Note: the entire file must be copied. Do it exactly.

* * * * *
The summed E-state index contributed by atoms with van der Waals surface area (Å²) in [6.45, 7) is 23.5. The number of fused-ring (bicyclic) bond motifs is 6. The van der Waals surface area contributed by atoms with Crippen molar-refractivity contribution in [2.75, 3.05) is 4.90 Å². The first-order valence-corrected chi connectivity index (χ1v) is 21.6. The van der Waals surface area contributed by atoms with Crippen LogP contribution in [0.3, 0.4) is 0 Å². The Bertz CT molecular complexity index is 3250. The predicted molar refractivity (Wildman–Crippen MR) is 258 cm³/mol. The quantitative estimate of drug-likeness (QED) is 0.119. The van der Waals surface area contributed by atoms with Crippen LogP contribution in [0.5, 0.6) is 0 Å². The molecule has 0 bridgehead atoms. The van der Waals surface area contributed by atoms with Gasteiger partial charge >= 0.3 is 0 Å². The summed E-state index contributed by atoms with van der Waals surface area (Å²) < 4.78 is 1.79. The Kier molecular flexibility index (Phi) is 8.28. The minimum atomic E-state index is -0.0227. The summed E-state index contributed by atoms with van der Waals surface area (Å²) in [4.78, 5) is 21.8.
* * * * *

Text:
The summed E-state index contributed by atoms with van der Waals surface area (Å²) in [6.45, 7) is 23.5. The number of fused-ring (bicyclic) bond motifs is 6. The van der Waals surface area contributed by atoms with Crippen molar-refractivity contribution in [2.75, 3.05) is 4.90 Å². The first-order valence-corrected chi connectivity index (χ1v) is 21.6. The van der Waals surface area contributed by atoms with Crippen LogP contribution in [0.3, 0.4) is 0 Å². The Bertz CT molecular complexity index is 3250. The predicted molar refractivity (Wildman–Crippen MR) is 258 cm³/mol. The quantitative estimate of drug-likeness (QED) is 0.119. The van der Waals surface area contributed by atoms with Crippen LogP contribution in [0.5, 0.6) is 0 Å². The molecule has 0 bridgehead atoms. The van der Waals surface area contributed by atoms with Gasteiger partial charge >= 0.3 is 0 Å². The summed E-state index contributed by atoms with van der Waals surface area (Å²) < 4.78 is 1.79. The Kier molecular flexibility index (Phi) is 8.28. The minimum atomic E-state index is -0.0227. The summed E-state index contributed by atoms with van der Waals surface area (Å²) in [4.78, 5) is 21.8.